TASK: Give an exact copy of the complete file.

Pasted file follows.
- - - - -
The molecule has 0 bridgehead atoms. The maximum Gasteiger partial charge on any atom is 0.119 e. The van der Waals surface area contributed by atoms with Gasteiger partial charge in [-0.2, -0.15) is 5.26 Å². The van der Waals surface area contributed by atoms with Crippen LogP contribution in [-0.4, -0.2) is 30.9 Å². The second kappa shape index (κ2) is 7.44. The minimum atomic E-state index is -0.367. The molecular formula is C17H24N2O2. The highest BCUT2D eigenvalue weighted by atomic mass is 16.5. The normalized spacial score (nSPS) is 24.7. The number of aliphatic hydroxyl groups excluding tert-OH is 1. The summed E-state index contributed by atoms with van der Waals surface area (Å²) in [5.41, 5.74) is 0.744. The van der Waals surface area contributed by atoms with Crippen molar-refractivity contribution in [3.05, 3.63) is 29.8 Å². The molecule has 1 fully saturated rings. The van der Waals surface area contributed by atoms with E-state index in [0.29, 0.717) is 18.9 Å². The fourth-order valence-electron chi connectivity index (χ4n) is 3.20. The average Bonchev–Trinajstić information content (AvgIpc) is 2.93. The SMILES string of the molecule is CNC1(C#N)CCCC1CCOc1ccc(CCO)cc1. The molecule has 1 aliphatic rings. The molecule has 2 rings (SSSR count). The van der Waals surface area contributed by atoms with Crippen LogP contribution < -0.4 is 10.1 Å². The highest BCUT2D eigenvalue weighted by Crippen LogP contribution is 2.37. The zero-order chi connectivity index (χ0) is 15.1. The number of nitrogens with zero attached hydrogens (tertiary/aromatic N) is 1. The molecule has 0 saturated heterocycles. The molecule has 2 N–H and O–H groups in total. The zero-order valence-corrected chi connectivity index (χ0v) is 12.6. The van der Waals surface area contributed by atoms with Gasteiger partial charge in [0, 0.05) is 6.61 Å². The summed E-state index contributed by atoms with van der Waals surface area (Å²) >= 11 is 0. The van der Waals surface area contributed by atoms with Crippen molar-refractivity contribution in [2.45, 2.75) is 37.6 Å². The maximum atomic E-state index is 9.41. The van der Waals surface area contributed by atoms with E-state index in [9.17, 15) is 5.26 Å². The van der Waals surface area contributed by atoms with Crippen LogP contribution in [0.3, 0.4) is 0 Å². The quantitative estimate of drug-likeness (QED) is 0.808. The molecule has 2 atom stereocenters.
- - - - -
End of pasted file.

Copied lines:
The molecule has 0 bridgehead atoms. The maximum Gasteiger partial charge on any atom is 0.119 e. The van der Waals surface area contributed by atoms with Gasteiger partial charge in [-0.2, -0.15) is 5.26 Å². The van der Waals surface area contributed by atoms with Crippen LogP contribution in [-0.4, -0.2) is 30.9 Å². The second kappa shape index (κ2) is 7.44. The minimum atomic E-state index is -0.367. The molecular formula is C17H24N2O2. The highest BCUT2D eigenvalue weighted by atomic mass is 16.5. The normalized spacial score (nSPS) is 24.7. The number of aliphatic hydroxyl groups excluding tert-OH is 1. The summed E-state index contributed by atoms with van der Waals surface area (Å²) in [5.41, 5.74) is 0.744. The van der Waals surface area contributed by atoms with Crippen molar-refractivity contribution in [3.05, 3.63) is 29.8 Å². The molecule has 1 fully saturated rings. The van der Waals surface area contributed by atoms with E-state index in [0.29, 0.717) is 18.9 Å². The fourth-order valence-electron chi connectivity index (χ4n) is 3.20. The average Bonchev–Trinajstić information content (AvgIpc) is 2.93. The SMILES string of the molecule is CNC1(C#N)CCCC1CCOc1ccc(CCO)cc1. The molecule has 1 aliphatic rings. The molecule has 2 rings (SSSR count). The van der Waals surface area contributed by atoms with Crippen LogP contribution < -0.4 is 10.1 Å². The highest BCUT2D eigenvalue weighted by Crippen LogP contribution is 2.37. The zero-order chi connectivity index (χ0) is 15.1. The number of nitrogens with zero attached hydrogens (tertiary/aromatic N) is 1. The molecule has 0 saturated heterocycles. The molecule has 2 N–H and O–H groups in total. The zero-order valence-corrected chi connectivity index (χ0v) is 12.6. The van der Waals surface area contributed by atoms with Gasteiger partial charge in [0, 0.05) is 6.61 Å². The summed E-state index contributed by atoms with van der Waals surface area (Å²) >= 11 is 0. The van der Waals surface area contributed by atoms with Crippen molar-refractivity contribution in [2.45, 2.75) is 37.6 Å². The maximum atomic E-state index is 9.41. The van der Waals surface area contributed by atoms with E-state index in [9.17, 15) is 5.26 Å². The van der Waals surface area contributed by atoms with Crippen LogP contribution in [0.3, 0.4) is 0 Å². The quantitative estimate of drug-likeness (QED) is 0.808. The molecule has 2 atom stereocenters.